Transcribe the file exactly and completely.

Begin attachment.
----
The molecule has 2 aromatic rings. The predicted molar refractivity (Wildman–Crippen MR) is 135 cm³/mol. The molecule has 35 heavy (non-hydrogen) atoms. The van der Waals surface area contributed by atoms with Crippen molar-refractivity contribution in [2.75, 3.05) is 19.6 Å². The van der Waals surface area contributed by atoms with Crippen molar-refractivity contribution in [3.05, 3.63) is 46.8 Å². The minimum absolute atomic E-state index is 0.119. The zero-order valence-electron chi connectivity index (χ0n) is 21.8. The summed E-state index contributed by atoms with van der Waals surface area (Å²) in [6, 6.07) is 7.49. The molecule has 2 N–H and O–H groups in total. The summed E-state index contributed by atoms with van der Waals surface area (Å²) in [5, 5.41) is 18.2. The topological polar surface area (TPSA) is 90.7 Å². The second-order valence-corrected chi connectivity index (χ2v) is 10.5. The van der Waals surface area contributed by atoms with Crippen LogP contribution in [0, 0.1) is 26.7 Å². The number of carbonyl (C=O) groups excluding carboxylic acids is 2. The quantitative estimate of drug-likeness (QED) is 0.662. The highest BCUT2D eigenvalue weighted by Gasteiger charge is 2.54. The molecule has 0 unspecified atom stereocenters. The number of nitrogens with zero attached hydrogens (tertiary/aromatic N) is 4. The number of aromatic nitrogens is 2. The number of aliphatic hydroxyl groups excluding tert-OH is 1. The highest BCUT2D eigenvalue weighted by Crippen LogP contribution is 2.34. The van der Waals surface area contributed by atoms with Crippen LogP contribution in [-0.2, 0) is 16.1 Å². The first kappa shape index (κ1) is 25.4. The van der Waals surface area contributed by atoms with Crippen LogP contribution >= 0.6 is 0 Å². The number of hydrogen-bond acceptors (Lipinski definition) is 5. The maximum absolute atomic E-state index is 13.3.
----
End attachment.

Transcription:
The molecule has 2 aromatic rings. The predicted molar refractivity (Wildman–Crippen MR) is 135 cm³/mol. The molecule has 35 heavy (non-hydrogen) atoms. The van der Waals surface area contributed by atoms with Crippen molar-refractivity contribution in [2.75, 3.05) is 19.6 Å². The van der Waals surface area contributed by atoms with Crippen molar-refractivity contribution in [3.05, 3.63) is 46.8 Å². The minimum absolute atomic E-state index is 0.119. The zero-order valence-electron chi connectivity index (χ0n) is 21.8. The summed E-state index contributed by atoms with van der Waals surface area (Å²) in [6, 6.07) is 7.49. The molecule has 2 N–H and O–H groups in total. The summed E-state index contributed by atoms with van der Waals surface area (Å²) in [5, 5.41) is 18.2. The topological polar surface area (TPSA) is 90.7 Å². The second-order valence-corrected chi connectivity index (χ2v) is 10.5. The van der Waals surface area contributed by atoms with Crippen LogP contribution in [0, 0.1) is 26.7 Å². The number of carbonyl (C=O) groups excluding carboxylic acids is 2. The quantitative estimate of drug-likeness (QED) is 0.662. The highest BCUT2D eigenvalue weighted by Gasteiger charge is 2.54. The molecule has 0 unspecified atom stereocenters. The number of nitrogens with zero attached hydrogens (tertiary/aromatic N) is 4. The number of aromatic nitrogens is 2. The number of aliphatic hydroxyl groups excluding tert-OH is 1. The highest BCUT2D eigenvalue weighted by Crippen LogP contribution is 2.34. The van der Waals surface area contributed by atoms with Crippen LogP contribution in [-0.2, 0) is 16.1 Å². The first kappa shape index (κ1) is 25.4. The van der Waals surface area contributed by atoms with Crippen LogP contribution >= 0.6 is 0 Å². The number of hydrogen-bond acceptors (Lipinski definition) is 5. The maximum absolute atomic E-state index is 13.3.